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Laws of war

A man carrying a gun reads a booklet about the laws of war© InfoWhat exactly is a war crime? Who decides what is legal during a conflict? How are suspects brought to justice? This short briefing cannot give full answers. But it is a useful start to understanding the principles of what are sometimes called the laws of war or armed conflict, and sometimes international humanitarian law.

Who says what is or isn't legal in war?

Modern-day laws mostly date back to the middle of the 19th century, with significant developments and additions throughout the 20th century. They are described more fully below. But it would be wrong to think that having rules about war is a modern invention. 

Ancient civilisations had codes of war. The Roman republic thought about what was and wasn't a "just war". The chivalric codes of medieval Europe may have been romanticised by later writers, yet they clearly indicate that medieval knights had a sense of the ethics of fighting. Ideas about the correct treatment of prisoners, and behaviour during siege warfare, for example, were discussed and formulated.

Do the laws identify who is guilty of starting any particular war?

It is good to separate out two important ideas. The first covers what happens once a conflict has started, and looks at actions of the combatants, treatment of prisoners, help for the wounded and so on. This is known by the legal Latin phrase jus in bello. It is what soldiers mean by the "laws of armed conflict," and what lawyers and humanitarians tend to call "international humanitarian law".

Another phrase, jus ad bellum, covers the "who started it and why?" questions. This briefing will not deal much with this area of the law. It can be summed up as wars are illegal – which is what the United Nations charter more or less says. But it adds that every nation has the right to self-defence. The UN Security Council can authorise military action to restore international peace and security. How this works out in practice can be highly political and far from easy to resolve. The international community hopes to agree a definition of the crime of aggression – which is a quick way of getting to the heart of the "who started it?" question. But at the moment, there is no agreement, and discussions may take many more years.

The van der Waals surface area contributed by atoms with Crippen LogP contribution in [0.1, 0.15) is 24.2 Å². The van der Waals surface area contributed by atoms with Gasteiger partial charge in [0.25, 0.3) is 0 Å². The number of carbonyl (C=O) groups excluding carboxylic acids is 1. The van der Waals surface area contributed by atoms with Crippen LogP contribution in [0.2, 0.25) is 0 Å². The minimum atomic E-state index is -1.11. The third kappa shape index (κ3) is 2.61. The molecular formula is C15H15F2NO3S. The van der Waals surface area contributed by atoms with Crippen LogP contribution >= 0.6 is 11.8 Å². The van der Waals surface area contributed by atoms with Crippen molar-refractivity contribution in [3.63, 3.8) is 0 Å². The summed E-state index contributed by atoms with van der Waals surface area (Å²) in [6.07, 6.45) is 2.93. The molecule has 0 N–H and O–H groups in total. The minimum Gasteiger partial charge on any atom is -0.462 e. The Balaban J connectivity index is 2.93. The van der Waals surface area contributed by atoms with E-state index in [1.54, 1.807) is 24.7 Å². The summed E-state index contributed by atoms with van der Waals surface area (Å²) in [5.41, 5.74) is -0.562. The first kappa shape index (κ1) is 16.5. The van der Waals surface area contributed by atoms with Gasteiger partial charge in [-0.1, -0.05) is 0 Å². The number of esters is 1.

What is the point of laws about war?

Quite simply, to save lives and reduce suffering. Wars are terrible. Avoiding them at all costs is best. But when they happen, the actions of the combatants can make a big difference to the lives of those involved. If prisoners are taken, treated humanely and allowed to send messages to their families, the suffering is reduced. The same applies if weapons inflict no more injury than is militarily necessary. Likewise, if medical help can be brought to the wounded without interference, and if civilians are protected. These are all covered by international humanitarian law, as the laws of war are known.

Is the Geneva Convention part of international humanitarian law?

Yes, that familiar phrase that comes to many people's mind is very much central. But it is not the full story. There is more than one Geneva Convention – and there are other laws, such as the laws of The Hague and various international treaties that are all part of international humanitarian law.

A quick summary of the legal agreements about how wars are fought would go like this:

The first international treaty to protect military victims of warfare on land was drawn up and signed in 1864 in Geneva. It was the result of action by Henry Dunant, a Swiss businessman who founded the International Committee of the Red Cross, which still plays a unique role in international humanitarian law.

Most European states that were around at the time signed it. Then at a conference in 1899, international protection was extended to wounded, sick and shipwrecked members of armed forces at sea. In 1929 a further convention was adopted specifically to help protect prisoners of war.

In 1949, these Conventions were updated and a fourth was added. They are known as the Geneva Conventions and all four are still in force today. Each deals with the protection and humane treatment of different categories of people who are no longer taking part in hostilities, or who never were. They are injured soldiers, injured members of the armed forces at sea, prisoners of war, and civilians.

What other significant treaties are there?

The Hague Conventions, significant ones dating from 1899 and 1907, tend to cover military tactics and the weapons that can be used. Another Hague convention from 1954 gave protection under law to cultural property – making it a crime to attack significant art works, museums, libraries, historical monuments and similar cultural artefacts.